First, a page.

Interbike is the showroom to Santa’s Workshop. Every time I walk in the door I remind myself of that. It’s not usually much work. A corollary is that it’s not much work to get my to stop by your booth and check out some cool bikes, but the meat popsicle above is helpful. So that’s a breadstick wrapped in prosciutto, which has been given a liberal dose of truffle butter. Ah, the Italians.
The meat popsicle thingy was meant to coax us into the Wilier booth. In fact, Wilier continues to produce some of the most interesting bikes coming out of Italy. Take the new Cento10NDR. You can purchase this road bike with either disc or direct-mount brakes—no rim calipers.
What makes the Cento10NDR so unusual is that it has been designed with real suspension. The gray insert above is a technopolymer dissipator. Movement is less than a centimeter, but it’s enough to reduce both road shock and vibration. The bike starts at $3495.
I’ve been hearing about 7Mesh, a relatively new line from folks who made kickass stuff at Arcteryx. The selection of materials, construction methods and cut make this stuff worth investigating. And for anyone interested in garments with a simple appearance and an absence of huge corporate logos, this gear is elegant.
7Mesh also showed off some women’s bib shorts with an unusual design. By crossing the straps they were able to increase their length dramatically they are able to use the natural stretch of the material to allow a rider to pull the shorts down, drop-seat style and sit down.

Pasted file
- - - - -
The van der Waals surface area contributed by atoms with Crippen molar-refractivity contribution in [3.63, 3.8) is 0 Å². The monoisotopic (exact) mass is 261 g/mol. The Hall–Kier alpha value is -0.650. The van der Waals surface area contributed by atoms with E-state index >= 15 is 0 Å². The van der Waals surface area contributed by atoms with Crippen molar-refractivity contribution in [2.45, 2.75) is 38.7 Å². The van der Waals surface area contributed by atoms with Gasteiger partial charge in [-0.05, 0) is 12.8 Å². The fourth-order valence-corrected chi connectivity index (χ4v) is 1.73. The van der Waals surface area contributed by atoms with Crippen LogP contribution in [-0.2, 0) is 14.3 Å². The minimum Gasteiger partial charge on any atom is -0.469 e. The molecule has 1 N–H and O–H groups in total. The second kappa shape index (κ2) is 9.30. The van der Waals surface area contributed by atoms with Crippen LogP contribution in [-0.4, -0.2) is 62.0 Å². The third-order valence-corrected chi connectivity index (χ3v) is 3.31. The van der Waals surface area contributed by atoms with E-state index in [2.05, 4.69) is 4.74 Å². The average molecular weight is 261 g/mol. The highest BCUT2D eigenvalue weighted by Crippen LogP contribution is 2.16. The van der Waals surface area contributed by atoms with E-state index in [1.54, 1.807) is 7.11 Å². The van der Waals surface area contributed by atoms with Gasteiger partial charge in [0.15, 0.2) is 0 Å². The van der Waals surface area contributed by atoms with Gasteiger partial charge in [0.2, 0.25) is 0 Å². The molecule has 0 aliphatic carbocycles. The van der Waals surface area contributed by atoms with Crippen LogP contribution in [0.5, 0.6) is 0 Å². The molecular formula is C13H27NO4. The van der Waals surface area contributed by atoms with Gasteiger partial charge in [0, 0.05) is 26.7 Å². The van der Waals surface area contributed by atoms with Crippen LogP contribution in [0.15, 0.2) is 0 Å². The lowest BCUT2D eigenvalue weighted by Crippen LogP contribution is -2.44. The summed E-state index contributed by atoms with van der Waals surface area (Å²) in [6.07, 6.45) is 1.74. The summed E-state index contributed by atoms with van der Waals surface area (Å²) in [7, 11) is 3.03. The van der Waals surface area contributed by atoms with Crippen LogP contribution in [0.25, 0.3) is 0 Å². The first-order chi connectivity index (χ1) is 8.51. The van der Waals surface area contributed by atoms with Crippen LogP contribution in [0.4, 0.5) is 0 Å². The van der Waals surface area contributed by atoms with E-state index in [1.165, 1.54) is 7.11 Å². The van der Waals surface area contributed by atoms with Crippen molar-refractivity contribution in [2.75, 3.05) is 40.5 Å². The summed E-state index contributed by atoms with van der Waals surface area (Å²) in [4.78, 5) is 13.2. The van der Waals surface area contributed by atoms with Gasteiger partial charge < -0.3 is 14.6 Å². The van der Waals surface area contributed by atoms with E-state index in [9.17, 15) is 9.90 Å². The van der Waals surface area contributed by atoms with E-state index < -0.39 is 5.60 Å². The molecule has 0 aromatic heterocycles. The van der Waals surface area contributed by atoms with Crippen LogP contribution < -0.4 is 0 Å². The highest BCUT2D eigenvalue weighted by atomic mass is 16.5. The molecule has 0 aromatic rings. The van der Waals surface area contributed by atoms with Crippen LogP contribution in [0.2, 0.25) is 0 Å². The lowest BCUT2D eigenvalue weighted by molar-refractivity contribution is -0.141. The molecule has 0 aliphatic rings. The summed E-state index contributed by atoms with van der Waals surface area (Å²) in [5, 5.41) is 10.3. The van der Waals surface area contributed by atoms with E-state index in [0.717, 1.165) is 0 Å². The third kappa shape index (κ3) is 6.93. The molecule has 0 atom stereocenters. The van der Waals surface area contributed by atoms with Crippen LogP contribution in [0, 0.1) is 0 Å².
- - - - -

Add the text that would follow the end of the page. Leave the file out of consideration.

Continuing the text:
I keep seeing new designs for women’s bibs and while I’m not a woman, this design makes more sense to me than anything else I’ve seen. I reserve the right to be dead wrong.
Thule showed off a new hitch rack for ebikes. Now before anyone loses their mind over eMTBs, that’s not on topic here. I’d just like to encourage everyone to examine the ramp to help load the bike and the cool folding design. The EasyFold can carry bikes up to 65 lbs. apiece.
Okay, both my inner and outer geek is going to show here. Thule introduced three new hydration packs, called the Vital Packs. They come in 3, 6 and 8 liter designs. Above is the Vital6.
This is the Vital3, a relatively small pack that’s perfect for a ride of up to about three hours.
Part of what I like about the Vital3 especially is the lightweight mesh used to form the back and straps. It appears to be very breathable. They use Hydrapak bladders. I can’t wait to try one.
I saw more different kids bikes at this year’s show than I have in any other year. I also saw more little groms trying them out.
I’ve complained on occasion that pannier makers should try producing panniers with actual designs, something with a bit more visual interest, if only as an alternative. Ortlieb showed of this very cool pattern.
Orange Seal has produced this shop kit of tubeless valve stems for a mix and match approach to seal up a set of wheels. From deep section rims to different grommets to seal the valve stem, it’s got plenty to get your wheels set up. Just check with your local Orange Seal dealer.
Masi showed off my favorite grocery getter. Rather than just your typical fender-equipped flat-bar bike, the Strada Vita uses 650B wheels with big (47mm) WTB Horizon tires for a cushy ride. And the deep burgundy red looks like it’s straight out of a wine glass.
Masi also gets major style points for putting the Gran Criterium back into production. They 3D-scanned the original lugs and cut tooling to produce the lugs all over again. This is as close as they can get to the original Gran Criterium. The bike is built just like the original, with Columbus SL tubing, a 1-inch head tube, non-aero brake levers, tanwall tires and a San Marco Concor saddle. This rig is Eroica-ready and is only $2720.